It will be appreciated the length of vertical connectors 146 is coordinated with the height of modules to be mounted thereon, such that horizontal rails 110, 110a and 110b are positioned in parallel, and to cooperate with the horizontal channels 120 in the respective modules.

FIG. 10 illustrates dispensing 118 and chemical 118a cabinets respectively mounted on the grid shown in FIG. 9C. The cabinets or modules 118 have pivoted, snap-on doors 162. Modules 118a have lockable doors 164 preventing unauthorized access to their contents and removal of the chemicals.

FIGS. 11 and 12A illustrate another of the variety of mounting rail grids, connectors and cabinets or modules having same construction as noted above, but in a different respective configuration to illustrate the adaptability of the mounting grid components and modules to fit a variety of spatial circumstances. These are but one of many available configurations as will be appreciated.

In FIGS. 11 and 12A, a dispenser module 118 is mounted on a rail 110. Two first chemical source modules 118a are respectively mounted on either side of dispenser 118 on rails 110a. Two further second chemical source modules 118a are mounted respectively beneath the first chemical modules 118a on lower rails 110b. Each lower rail 110b is mounted beneath a parallel rail 110a thereabove, and spaced therefrom by a vertical connector 146. The two upper rails 110a are connected to center rail 110 via horizontal connectors 132 for spacing. FIG. 12B shows a rear view of the module configuration of FIG. 12A.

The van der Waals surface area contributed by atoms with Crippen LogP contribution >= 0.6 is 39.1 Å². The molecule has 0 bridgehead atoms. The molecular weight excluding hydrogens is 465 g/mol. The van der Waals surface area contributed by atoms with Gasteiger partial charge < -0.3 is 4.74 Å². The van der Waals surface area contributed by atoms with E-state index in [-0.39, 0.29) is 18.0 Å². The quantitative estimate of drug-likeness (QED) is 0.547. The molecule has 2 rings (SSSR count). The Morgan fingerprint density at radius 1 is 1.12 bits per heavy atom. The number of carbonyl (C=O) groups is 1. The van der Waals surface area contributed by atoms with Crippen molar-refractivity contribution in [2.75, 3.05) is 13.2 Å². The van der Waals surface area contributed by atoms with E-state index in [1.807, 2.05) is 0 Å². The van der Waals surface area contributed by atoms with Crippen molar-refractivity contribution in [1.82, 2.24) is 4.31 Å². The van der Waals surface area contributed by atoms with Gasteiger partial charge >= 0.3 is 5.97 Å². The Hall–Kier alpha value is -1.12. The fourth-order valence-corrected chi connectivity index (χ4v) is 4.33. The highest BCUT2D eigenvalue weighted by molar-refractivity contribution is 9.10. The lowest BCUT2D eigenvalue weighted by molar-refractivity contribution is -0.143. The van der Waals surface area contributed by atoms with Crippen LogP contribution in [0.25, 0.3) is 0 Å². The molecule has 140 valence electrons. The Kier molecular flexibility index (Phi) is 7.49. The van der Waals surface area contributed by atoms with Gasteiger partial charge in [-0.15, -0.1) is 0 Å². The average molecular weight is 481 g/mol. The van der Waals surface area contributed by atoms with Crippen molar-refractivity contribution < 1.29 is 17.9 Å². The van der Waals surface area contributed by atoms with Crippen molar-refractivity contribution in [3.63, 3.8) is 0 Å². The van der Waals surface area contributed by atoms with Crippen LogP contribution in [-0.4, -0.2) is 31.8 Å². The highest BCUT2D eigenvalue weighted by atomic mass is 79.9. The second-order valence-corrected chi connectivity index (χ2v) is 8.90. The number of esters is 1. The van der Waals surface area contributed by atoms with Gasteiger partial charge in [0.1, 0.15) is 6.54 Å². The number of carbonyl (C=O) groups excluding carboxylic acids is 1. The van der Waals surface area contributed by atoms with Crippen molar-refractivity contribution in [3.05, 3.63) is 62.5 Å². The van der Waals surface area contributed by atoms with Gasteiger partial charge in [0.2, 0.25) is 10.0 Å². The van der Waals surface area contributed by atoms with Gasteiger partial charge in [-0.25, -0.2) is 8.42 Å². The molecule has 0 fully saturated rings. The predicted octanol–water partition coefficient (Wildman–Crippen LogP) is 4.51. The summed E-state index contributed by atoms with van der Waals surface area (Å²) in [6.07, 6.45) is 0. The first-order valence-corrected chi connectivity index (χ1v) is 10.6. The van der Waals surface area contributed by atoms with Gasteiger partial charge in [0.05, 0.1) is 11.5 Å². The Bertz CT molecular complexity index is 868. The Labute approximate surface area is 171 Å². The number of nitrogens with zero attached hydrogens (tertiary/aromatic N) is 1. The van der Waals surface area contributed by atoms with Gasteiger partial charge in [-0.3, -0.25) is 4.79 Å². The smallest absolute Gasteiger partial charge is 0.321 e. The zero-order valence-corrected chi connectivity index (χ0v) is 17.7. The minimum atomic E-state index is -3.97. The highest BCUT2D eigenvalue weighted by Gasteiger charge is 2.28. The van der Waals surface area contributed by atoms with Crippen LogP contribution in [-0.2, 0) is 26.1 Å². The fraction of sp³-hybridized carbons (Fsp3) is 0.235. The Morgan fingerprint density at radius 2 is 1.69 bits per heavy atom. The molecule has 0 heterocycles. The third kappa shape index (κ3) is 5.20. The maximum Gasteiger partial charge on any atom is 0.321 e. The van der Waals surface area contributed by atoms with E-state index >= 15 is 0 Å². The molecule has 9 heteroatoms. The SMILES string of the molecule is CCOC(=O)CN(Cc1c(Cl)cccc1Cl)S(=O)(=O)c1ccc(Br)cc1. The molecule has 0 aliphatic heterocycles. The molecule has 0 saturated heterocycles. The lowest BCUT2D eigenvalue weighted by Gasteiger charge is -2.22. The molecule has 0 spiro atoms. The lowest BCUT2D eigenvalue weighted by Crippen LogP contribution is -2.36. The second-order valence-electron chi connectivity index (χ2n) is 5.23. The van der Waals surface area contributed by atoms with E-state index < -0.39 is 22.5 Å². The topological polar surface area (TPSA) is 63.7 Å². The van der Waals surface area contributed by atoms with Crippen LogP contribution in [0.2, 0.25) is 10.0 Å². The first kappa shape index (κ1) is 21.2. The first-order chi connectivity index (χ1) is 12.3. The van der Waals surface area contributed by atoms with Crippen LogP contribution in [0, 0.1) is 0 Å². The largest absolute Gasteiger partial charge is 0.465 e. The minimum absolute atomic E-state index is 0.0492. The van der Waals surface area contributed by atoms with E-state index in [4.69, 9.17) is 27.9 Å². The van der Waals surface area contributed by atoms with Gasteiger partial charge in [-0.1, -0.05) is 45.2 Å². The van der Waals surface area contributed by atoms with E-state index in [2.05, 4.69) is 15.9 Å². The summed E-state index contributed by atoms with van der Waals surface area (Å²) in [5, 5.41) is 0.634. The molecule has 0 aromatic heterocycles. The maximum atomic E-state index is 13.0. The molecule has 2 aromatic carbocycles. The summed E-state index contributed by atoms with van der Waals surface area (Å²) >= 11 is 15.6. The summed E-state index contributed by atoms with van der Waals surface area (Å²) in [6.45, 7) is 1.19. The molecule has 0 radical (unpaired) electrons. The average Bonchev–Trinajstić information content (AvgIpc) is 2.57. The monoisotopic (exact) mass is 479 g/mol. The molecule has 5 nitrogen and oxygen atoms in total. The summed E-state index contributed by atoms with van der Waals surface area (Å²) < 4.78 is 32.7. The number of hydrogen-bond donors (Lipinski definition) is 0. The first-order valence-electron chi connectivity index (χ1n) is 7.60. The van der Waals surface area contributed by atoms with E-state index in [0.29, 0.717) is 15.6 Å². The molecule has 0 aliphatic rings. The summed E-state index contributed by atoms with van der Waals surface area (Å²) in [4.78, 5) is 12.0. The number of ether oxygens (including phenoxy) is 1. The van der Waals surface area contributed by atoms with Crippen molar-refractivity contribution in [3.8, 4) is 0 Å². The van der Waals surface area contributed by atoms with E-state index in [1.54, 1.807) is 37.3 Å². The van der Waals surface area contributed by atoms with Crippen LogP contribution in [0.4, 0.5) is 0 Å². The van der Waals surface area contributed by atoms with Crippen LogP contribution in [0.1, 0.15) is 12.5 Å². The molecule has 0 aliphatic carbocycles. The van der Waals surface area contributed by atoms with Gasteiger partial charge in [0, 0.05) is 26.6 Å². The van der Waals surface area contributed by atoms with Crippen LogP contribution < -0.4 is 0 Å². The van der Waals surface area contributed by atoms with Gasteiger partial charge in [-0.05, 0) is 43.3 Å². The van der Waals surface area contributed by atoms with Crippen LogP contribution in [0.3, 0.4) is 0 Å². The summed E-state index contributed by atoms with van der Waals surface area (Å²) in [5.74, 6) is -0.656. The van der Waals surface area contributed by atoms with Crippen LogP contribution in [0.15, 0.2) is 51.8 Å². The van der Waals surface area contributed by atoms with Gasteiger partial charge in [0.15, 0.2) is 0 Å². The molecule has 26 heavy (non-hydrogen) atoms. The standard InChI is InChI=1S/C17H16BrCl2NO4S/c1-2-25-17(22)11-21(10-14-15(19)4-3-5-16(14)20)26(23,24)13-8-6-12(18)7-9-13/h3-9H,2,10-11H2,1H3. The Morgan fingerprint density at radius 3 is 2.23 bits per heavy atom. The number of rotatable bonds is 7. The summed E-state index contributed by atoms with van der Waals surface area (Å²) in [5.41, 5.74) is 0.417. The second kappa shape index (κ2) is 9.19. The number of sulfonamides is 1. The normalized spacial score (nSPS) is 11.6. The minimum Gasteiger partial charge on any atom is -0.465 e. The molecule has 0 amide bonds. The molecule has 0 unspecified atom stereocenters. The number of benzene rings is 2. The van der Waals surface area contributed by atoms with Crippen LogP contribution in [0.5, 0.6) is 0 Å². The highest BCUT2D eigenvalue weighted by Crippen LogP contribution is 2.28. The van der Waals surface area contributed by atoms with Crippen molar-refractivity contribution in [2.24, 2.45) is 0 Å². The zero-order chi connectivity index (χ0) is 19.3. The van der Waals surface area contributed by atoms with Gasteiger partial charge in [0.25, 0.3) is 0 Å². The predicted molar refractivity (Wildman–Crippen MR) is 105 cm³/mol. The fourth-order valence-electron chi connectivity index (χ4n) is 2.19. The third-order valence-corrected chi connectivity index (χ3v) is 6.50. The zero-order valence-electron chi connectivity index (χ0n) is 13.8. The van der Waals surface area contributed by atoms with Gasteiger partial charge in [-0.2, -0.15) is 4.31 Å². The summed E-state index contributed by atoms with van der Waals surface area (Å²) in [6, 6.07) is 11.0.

It will be appreciated that dispenser module 118 has one or more snap-on doors “D” as shown and as will be described. Modules 118a have doors 174 (like doors 162 of FIG. 10) provided with respective locks 176. Rotatable rail locks 124 in each module are accessible only by way of access to the modules 118, 118a through lockable doors 174, or door D (FIG. 12A).

From these FIGS., it will be appreciated that a variety of cabinet configurations can be provided. The installer applies a mounting grid of rails to a wall or other surface using the rails and connectors to define the “footprint” of the desired system. These components are easily applied to the wall and automatically space or define the final cabinet or module positions. Thereafter the cabinets or modules are secured to the rails (and any relevant vertical connectors) in desired orientation by perpendicular, transverse movement onto the rails and then by locks 124. The system is thus configured for a large variety of available mounting spaces.

In FIGS. 13A and 13B, there is disclosed a modular dispensing mounting system according to the invention wherein a single button dispenser 118c is used. Instead of a single horizontal mounting rail 110, a one-button dispenser mounting rail frame 180 (FIG. 13A) is used. Such frame 180 is easily incorporated into the single rail grid of the foregoing embodiments and is incorporated in the term “mounting rail”.

With attention to FIG. 13A, rail frame 180 includes upper and lower frame components 182, 184, each with a single locking notch 186, 188 for a respective lock member 124 (not shown) mounted in a dispenser module 118c.

At least upper component 182 has opposite ends 190, 192 configured to accept horizontal connectors 132 (not shown) as desired. Lower component 84 has similar structural and functional ends.

Such a rail frame 180 is used as in FIGS. 13A, 13B in cooperative grid with rails 110, 110a (not shown) on either side of upper component 182 (and connectors 132). Rails 110a are connected to respective lower rails 110b through respective vertical connectors 146 as in FIG. 9C.

Accordingly, a single button dispenser is mounted between two upper chemical source modules 118a, which are mounted above two respective further chemical source modules 118a as in FIG. 13B.

Other configurations of modules, without limitations, are illustrated in FIGS. 14A-15D. Many other available configuration installations will be appreciated.

It will be appreciated that the rail grid components can be combined in a large variety of configurations to securely mount modules, such as dispenser and chemical source modules 118, 118a, 118c, 118d in a wide variety of positions to accommodate a wide variety of available footprint or wall space.